US Mayor Article

Charlotte Mayor McCrory Joins with Maryland Governor, FEMA Director and County Officials to Promote Smart Growth
Charlotte/Mecklenburg County Unveils New Transit Alliance

By Kimberly Peterson
July 31, 2000

Welcoming close to 5,000 county delegates to his city, Charlotte Mayor Patrick McCrory helped the National Association of Counties (NACo) kick off its 65th Annual Meeting by opening up a Smart Growth Symposium on July 14. In a related session, the mayor detailed a new cooperative effort undertaken with surrounding counties to develop the region's transportation system.

NACo's Smart Growth Symposium was designed to give local leaders an opportunity to hear from national leaders on how to tie land use planning with growth and development decisions. McCrory said that the Charlotte city and county region firmly believes in smart growth, "If we don't make decisions now in the right way, four, five and six generations down the road will be asking 'what were they thinking?'." McCrory said that the two key components of smart growth are that it is customer driven and that it requires cooperation. Speaking for The U.S. Conference of Mayors, McCrory said, "Our customers don't care where we sit, they want results. The market will force us to work together. Customers (i.e. citizens) are demanding teamwork. Air and water pollution do not honor political boundaries. Cities, counties and states have to work as a team." "We should have joint city/county zoning and planning ordinances and building standards. There is no excuse that we don't have regional planning. In Charlotte, we have joint planning. This is a major issue to be resolved by cities and counties.", the Mayor said.

Maryland Governor Parris N. Glendening delivered a keynote address to NACo delegates describing his state's smart growth plan. Glendening has positioned Maryland as a national leader in stemming sprawl and has encouraged brownfield and infill development. He has made a strong connection between policies and quality of life for Maryland residents and currently serves as the Chair of the National Governors' Association. In his first speech since assuming the chairmanship, Glendening explained that the federal government has a major role in helping states and local governments, not in land use planning but rather in innovative policies. "We are learning the new rules of the new economy. High tech companies can locate anywhere. They are motivated by the quality of the workforce and quality of life," the Governor said. The conclusion that metro regions are not only competing with each other but internationally is backed by recent metro economic data released by the Conference of Mayors and NACo.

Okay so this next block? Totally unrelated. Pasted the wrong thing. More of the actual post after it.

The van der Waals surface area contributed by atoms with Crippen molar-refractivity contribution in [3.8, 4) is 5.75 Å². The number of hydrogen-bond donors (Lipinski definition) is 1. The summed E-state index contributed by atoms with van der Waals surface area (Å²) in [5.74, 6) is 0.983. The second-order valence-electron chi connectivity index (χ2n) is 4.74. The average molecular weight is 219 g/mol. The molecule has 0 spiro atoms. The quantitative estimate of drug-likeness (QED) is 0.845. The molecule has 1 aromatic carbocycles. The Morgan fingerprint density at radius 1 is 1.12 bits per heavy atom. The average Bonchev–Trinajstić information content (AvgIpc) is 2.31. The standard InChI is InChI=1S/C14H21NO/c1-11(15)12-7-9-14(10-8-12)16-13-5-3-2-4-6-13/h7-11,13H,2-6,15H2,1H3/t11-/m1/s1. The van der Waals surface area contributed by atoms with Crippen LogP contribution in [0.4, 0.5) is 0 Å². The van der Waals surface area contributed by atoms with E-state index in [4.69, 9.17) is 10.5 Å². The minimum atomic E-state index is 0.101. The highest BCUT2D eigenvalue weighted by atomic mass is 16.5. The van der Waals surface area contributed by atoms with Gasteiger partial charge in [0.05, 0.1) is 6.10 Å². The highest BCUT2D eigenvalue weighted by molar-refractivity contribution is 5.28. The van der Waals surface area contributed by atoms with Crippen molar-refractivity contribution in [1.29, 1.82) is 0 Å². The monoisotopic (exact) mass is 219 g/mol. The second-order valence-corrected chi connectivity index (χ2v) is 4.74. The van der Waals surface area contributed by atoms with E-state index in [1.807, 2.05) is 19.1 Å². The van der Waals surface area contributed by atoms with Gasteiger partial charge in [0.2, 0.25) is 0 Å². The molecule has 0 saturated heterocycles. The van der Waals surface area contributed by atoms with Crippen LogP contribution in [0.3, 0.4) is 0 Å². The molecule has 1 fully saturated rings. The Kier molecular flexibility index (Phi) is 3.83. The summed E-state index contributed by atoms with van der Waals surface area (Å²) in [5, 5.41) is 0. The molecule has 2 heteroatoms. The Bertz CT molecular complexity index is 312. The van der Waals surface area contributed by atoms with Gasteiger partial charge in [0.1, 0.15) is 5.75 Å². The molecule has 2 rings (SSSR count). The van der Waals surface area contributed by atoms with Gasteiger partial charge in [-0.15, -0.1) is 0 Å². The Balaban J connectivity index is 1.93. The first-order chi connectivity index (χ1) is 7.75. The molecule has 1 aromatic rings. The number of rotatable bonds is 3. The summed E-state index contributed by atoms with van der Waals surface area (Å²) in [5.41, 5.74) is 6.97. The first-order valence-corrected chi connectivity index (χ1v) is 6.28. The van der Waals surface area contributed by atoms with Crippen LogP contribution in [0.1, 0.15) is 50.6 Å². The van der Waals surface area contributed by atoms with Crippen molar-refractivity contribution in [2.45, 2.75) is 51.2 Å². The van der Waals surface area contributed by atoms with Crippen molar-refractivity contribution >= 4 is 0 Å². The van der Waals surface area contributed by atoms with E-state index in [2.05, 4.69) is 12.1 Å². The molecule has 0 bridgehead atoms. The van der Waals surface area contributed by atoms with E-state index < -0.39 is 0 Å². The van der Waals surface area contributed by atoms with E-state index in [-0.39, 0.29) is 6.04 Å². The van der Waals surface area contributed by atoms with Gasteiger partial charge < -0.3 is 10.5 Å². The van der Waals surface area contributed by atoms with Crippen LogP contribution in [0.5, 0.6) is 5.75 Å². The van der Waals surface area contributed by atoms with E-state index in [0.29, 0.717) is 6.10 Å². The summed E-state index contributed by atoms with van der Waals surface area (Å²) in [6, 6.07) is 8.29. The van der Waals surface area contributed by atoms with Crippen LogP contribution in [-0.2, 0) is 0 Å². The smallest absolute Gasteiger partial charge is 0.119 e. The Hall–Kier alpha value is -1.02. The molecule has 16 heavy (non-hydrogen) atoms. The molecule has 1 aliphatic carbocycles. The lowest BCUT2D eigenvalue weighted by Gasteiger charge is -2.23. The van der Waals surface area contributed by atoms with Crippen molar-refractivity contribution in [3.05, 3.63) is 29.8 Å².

Maryland's Smart Growth program is incentive based rather than regulatory and is implemented at the local level. The goals of the program are to (1) support and enhance existing communities; (2) preserve natural resources and agricultural areas; and (3) save the cost of new infrastructure.

Maryland has declared that the state will no longer subsidize poor growth. The plan focuses on both urban and rural areas. By establishing priority funding areas, the state is able to focus funding into existing developed areas in which there is existing or planned water and sewer, there is a minimum density of 3.5 units per acre, and the growth plan meets state approval. Glendening said that under this plan, his administration has had to make some tough decisions. For example, he has cancelled or modified five highway bypasses, stopped the sale of a 550 acre tract, and has relocated a new university campus in downtown Hagerstown instead of in a farm field. The rural legacy program has counties working with state landholders to buy property development rights and tracts of land for preservation. As evidence of the program's success, 187,000 acres of Chapman's forest have been permanently preserved, according to the Governor.

The State of Maryland has a number of tools to help encourage revitalization of older developed areas including brownfields redevelopment, job creation and a live near work partnership with the private sector. Glendening has issued an executive order that all state agencies must use smart growth goals. He has instituted a program for the state's teachers to buy homes in priority funding areas where they work by offering them loans at a 5 percent interest rate. The state has also revised its building codes to make it easier to reuse old buildings.

James Lee Witt, Director of the Federal Emergency Management Agency, followed Governor Glendening and said that FEMA supports smart growth through its Project Impact program. Project Impact is designed to help local communities become disaster resistant. Witt emphasized that "where you build impacts who is affected in natural disasters." He cited Hurricane Floyd's devastation on North Carolina just last year. Taxpayers pay the cost for recovering from natural disasters. Witt declared, "We can not continue to build in the 100-year flood plain because we are going to keep paying for it." FEMA spends $3 billion per year helping communities recover from natural disasters. The states spend even more. Weather related events are more frequent and devastating than they were ten years ago.

Following a panel discussion, symposium participants disbanded into breakout sessions. Mayor McCrory and Mecklenburg County Commissioner Darrel Williams led a session on transportation and transit-oriented development and described their new long-range joint transportation and land-use plan. Mayor McCrory credited regional cooperation, a system of local governance, and flexible transit options with the success of the new plan, adopted in 1999, to address the region's growing population and jobs base and critical to keeping the Charlotte region competitive with other jurisdictions less burdened by congestion.

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